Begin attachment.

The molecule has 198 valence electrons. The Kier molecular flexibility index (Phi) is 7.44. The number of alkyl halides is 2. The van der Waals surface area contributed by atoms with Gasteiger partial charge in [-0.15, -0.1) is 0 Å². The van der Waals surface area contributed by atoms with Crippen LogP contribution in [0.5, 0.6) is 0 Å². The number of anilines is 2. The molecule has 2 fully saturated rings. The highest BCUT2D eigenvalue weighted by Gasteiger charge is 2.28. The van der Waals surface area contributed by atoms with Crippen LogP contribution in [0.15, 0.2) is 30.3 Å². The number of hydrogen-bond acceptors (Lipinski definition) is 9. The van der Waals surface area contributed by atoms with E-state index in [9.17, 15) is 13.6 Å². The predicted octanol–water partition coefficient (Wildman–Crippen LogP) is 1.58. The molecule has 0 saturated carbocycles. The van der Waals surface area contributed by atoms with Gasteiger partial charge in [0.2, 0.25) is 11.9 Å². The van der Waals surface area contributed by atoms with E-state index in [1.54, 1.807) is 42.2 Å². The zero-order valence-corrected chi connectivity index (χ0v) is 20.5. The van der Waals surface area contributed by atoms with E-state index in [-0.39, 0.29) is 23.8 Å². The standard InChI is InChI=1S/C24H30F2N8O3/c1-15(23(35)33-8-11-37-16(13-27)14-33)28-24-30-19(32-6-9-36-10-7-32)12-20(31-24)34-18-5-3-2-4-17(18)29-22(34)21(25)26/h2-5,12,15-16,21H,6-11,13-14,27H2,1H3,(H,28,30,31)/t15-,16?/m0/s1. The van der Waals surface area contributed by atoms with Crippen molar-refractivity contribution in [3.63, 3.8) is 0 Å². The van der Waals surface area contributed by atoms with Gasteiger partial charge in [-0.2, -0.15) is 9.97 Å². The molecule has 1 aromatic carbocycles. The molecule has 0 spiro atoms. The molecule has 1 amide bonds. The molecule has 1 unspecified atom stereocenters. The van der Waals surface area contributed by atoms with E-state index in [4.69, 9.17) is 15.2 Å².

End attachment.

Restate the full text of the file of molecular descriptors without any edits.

The molecule has 198 valence electrons. The Kier molecular flexibility index (Phi) is 7.44. The number of alkyl halides is 2. The van der Waals surface area contributed by atoms with Gasteiger partial charge in [-0.15, -0.1) is 0 Å². The van der Waals surface area contributed by atoms with Crippen LogP contribution in [0.5, 0.6) is 0 Å². The number of anilines is 2. The molecule has 2 fully saturated rings. The highest BCUT2D eigenvalue weighted by Gasteiger charge is 2.28. The van der Waals surface area contributed by atoms with Crippen LogP contribution in [0.15, 0.2) is 30.3 Å². The number of hydrogen-bond acceptors (Lipinski definition) is 9. The van der Waals surface area contributed by atoms with E-state index in [9.17, 15) is 13.6 Å². The predicted octanol–water partition coefficient (Wildman–Crippen LogP) is 1.58. The molecule has 0 saturated carbocycles. The van der Waals surface area contributed by atoms with Gasteiger partial charge in [0.2, 0.25) is 11.9 Å². The van der Waals surface area contributed by atoms with E-state index in [1.54, 1.807) is 42.2 Å². The zero-order valence-corrected chi connectivity index (χ0v) is 20.5. The van der Waals surface area contributed by atoms with E-state index in [-0.39, 0.29) is 23.8 Å². The standard InChI is InChI=1S/C24H30F2N8O3/c1-15(23(35)33-8-11-37-16(13-27)14-33)28-24-30-19(32-6-9-36-10-7-32)12-20(31-24)34-18-5-3-2-4-17(18)29-22(34)21(25)26/h2-5,12,15-16,21H,6-11,13-14,27H2,1H3,(H,28,30,31)/t15-,16?/m0/s1. The van der Waals surface area contributed by atoms with Crippen molar-refractivity contribution in [3.63, 3.8) is 0 Å². The van der Waals surface area contributed by atoms with Gasteiger partial charge in [-0.2, -0.15) is 9.97 Å². The molecule has 1 aromatic carbocycles. The molecule has 0 spiro atoms. The molecule has 1 amide bonds. The molecule has 1 unspecified atom stereocenters. The van der Waals surface area contributed by atoms with E-state index in [4.69, 9.17) is 15.2 Å².